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It Happened at the Round Tower

The Round Tower is obviously a tower, but it is also a joyous dance restaurant with a cloakroom attendant, a house band, and a jitterbug contest. At least it is so in Poul Bang’s (1905-67) 1955 cinematic comedy It Happened at the Round Tower (Det var paa Rundetaarn), which has two of its main characters both playing trombone and accordion in the band and acting as the enthusiastic singers performing the captivating signature tune. It Happened at the Round Tower is a comedy and even the cast list, which appears in the beginning of the film at the same time...

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Tycho Brahe Was Not Here

In 1805, the English travel writer John Carr (1772-1832) used both flattering and less flattering words to portray Denmark and the Danes, when he wrote about the journey he had made through the country the previous year as part of a larger trip across Northern Europe. Among the things he was not too excited about, was the newly inaugurated memorial on Holmens Cemetery that commemorates the fallen soldiers of the Battle of Copenhagen in 1801. The memorial was, he thought, too small to serve as a national monument. He was more positive when it came to the Round Tower, an...

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The Silver Lining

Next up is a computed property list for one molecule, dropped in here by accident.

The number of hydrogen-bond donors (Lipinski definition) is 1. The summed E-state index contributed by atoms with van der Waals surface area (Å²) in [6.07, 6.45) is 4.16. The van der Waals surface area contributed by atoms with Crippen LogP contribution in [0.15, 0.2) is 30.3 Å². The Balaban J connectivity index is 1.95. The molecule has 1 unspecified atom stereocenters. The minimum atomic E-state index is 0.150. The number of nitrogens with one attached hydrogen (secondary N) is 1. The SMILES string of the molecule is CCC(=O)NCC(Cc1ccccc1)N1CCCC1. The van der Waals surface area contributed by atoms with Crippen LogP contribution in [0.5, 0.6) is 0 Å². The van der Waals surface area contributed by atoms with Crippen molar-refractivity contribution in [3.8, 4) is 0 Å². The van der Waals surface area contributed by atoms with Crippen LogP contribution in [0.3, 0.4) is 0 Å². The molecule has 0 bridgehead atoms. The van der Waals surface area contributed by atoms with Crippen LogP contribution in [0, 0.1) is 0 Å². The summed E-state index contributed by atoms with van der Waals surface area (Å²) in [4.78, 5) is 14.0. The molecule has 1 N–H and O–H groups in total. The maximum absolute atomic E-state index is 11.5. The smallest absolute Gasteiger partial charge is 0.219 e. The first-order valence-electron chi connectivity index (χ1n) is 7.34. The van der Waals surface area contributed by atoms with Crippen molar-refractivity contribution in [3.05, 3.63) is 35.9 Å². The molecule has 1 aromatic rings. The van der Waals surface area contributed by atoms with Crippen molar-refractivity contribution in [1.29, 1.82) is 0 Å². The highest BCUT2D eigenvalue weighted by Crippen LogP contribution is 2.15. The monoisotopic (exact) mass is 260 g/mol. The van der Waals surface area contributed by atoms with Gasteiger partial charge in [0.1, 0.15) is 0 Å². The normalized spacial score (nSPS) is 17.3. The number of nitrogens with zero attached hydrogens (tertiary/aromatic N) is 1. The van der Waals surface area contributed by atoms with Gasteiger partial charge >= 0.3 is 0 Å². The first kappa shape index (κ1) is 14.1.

There is an old Danish saying that advices one never to go back to a dud. Nevertheless, this was exactly what the Danish second lieutenant Andreas Anton Frederik Schumacher (1782-1823), who came from Holstein, did on a September day in 1807. And the fact is that neither the military history, nor the history of science, nor the Round Tower’s history would have been the same if he had listened to the old advice. The dud he went back to was one or two of the so-called fire arrows that were shot over Copenhagen during the British bombardment of the city...

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Behind Protective Walls

Most people are familiar with a fireproof dish. What is more unusual is to talk about a “fireproof house”. It is, nevertheless, what the Round Tower has been called. And rightly so, since its robust walls have offered protection for centuries to Copenhageners who sought shelter from fire and bombs. Many of the latter were dropped during World War II. Thus, when Denmark was occupied in 1940, the question of how to provide protection for the people during the Allied air raids quickly arose. In Copenhagen, dugouts and air raid shelters started being built and arranged in parks, green spaces...

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Fell with a Screw

In the middle of the open sea, there is no fell. That was what two young Greenlanders came to realise when they set out on the long and highly unusual journey from their own shores to those of Denmark in 1724. If we are to believe the drum song that one of them later wrote about the trip, he even climbed up the ship’s mast to look for land and fells. But it made little difference. Surprisingly enough, he found exactly what he was looking for when he arrived in Copenhagen. For, here stood what he in the song refers...